Review: Heist Society (Heist Society #1) by Ally Carter
Author: Ally Carter
Series: Heist Society #1
Publisher: Hyperion Books, an imprint of Disney Book Group
Publication Date: February 9, 2010
When Katarina Bishop was three, her parents took her on a trip to the Louvre…to case it. For her seventh birthday, Katarina and her Uncle Eddie traveled to Austria…to steal the crown jewels. When Kat turned fifteen, she planned a con of her own—scamming her way into the best boarding school in the country, determined to leave the family business behind. Unfortunately, leaving “the life” for a normal life proves harder than she’d expected.
Soon, Kat’s friend and former co-conspirator, Hale, appears out of nowhere to bring Kat back into the world she tried so hard to escape. But he has a good reason: a powerful mobster has been robbed of his priceless art collection and wants to retrieve it. Only a master thief could have pulled this job, and Kat’s father isn’t just on the suspect list, he is the list. Caught between Interpol and a far more deadly enemy, Kat’s dad needs her help.
For Kat, there is only one solution: track down the paintings and steal them back. So what if it’s a spectacularly impossible job? She’s got two weeks, a teenage crew, and hopefully just enough talent to pull off the biggest heist in her family’s history–and, with any luck, steal her life back along the way. (From Goodreads)
Right Up My Alley…
I absolutely love movies like the Ocean’s Eleven series, and TV shows like Leverage, so I can’t believe that I hadn’t read this book before now. But I’m so glad that I finally got around to it! Heist Society has mystery, crime, humor, quirky thieves and my new favorite love interest. I started reading this while reading another book, so I didn’t finish it as fast as I could have, but otherwise I would have been able to sit down and gobble it up in one sitting!
A Family Affair…
Kat’s family is in the business of crime – theft to be exact. She’s grown up with it. And when a mobster’s paintings go missing, Kat’s father is the one the mobster decides to blame. But Kat’s dad claims to be innocent, and Kat has to round up a team to steal the paintings back to save him. A lot of YA books kind of dispose of the parents in the story – and I totally understand why. Young Adult books deal with teens being faced with adversity – whether it be supernatural or biological or criminal – and often they need to be able to overcome this adversity without the help of their parents, and sometimes with no help at all.
But I love how Carter has turned this around and used it to her advantage. Kat lost her mom a long time ago, so there’s no help there. And her father has a 24/7 Interpol tail, so he can’t even be a part of the mission to prove his innocence. But even though her parents aren’t a part of the story in that way, Kat constantly has memories and dreams of her mother, and the entire plot is based on the fact that she is trying to clear her father’s name and keep him safe. This story is truly about family (and you also see that with Kat’s team – they don’t always get along but they completely have each other’s backs no matter what), and what lengths someone will go to to protect their loved ones.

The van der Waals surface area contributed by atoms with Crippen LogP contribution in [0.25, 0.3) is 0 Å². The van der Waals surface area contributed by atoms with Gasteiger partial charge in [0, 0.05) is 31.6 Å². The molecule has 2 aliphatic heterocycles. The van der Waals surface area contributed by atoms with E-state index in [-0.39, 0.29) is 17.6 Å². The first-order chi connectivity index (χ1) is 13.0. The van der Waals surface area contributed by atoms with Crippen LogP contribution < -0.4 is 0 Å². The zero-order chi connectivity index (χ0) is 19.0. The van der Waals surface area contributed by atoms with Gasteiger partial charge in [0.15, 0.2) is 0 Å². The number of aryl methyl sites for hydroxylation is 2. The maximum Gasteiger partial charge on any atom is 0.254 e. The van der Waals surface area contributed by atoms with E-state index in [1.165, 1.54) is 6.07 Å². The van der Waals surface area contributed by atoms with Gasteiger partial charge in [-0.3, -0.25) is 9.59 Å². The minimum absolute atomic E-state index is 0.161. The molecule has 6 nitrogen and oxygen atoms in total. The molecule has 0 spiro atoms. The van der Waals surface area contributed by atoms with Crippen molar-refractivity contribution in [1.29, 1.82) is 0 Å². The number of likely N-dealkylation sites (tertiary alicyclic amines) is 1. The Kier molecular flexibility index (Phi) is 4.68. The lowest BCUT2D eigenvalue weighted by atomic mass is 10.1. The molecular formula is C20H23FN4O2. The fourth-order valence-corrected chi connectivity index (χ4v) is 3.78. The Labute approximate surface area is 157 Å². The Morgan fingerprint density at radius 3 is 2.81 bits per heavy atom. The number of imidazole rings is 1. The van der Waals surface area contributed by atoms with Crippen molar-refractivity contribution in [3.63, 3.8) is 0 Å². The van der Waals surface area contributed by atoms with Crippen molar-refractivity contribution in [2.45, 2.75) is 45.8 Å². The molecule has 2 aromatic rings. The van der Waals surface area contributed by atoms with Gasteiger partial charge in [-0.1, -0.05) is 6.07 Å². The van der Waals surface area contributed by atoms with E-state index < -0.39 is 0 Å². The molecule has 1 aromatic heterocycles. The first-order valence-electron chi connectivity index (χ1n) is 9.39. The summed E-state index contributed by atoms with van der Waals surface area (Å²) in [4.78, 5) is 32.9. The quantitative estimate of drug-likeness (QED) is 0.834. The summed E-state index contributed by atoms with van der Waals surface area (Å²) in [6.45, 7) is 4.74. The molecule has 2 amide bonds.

One thing that happens in a lot of these kinds of books/movies/TV shows that I have a love/hate relationship with, is that they vaguely mention other cons. You know what I’m talking about: when trying to decide exactly which con to use for a job, they go through tons of funny titles, and give us only a little hint as to what these cons entail. For example, in Heist Society, they are in this very situation while trying to decide what con would be best to steal back the paintings. One suggestion was the “Princess Bride” con, and one of the others in the team replies, “Do you know where we can find a six-fingered man on such short notice?” I love these references to other cons, but it annoys me a bit because I want to see these cons in action! But I still find it funny.
My New Book Boyfriend…
I don’t often find myself going gaga over boys in books. I usually like the male love interest enough, and I want the relationship to work out for him and the female protagonist, but that’s about it. I mean, if there’s a love triangle I usually prefer one over the other, but there have only been a few male characters in books that I’ve really fawned over. But now I have another one to add to that short list: Hale. Ah, Hale… He’s a bad boy but yet not a bad boy. And I love how he told Kat, “Either way, I’m in, Kat. I’m all in,” really early on in the book, before there was much of a hint of a love story. Later he said, “You should always count me in,” and then later, when she asked him why he chose this life of crime, he said, “…I didn’t choose it, Kat. I chose you.” We really don’t get much more of a love story than that, but that’s all I need. I’ve found my new book boyfriend.
I really just loved this story. I loved all the characters, the plot, the mystery, and, of course, the heist. My rating for Heist Society by Ally Carter:
I don’t really do half ratings, but this totally deserves 4 1/2 stars. I can’t wait to read the next book in the series, Uncommon Criminals, and I definitely want to check out Ally Carter’s other series!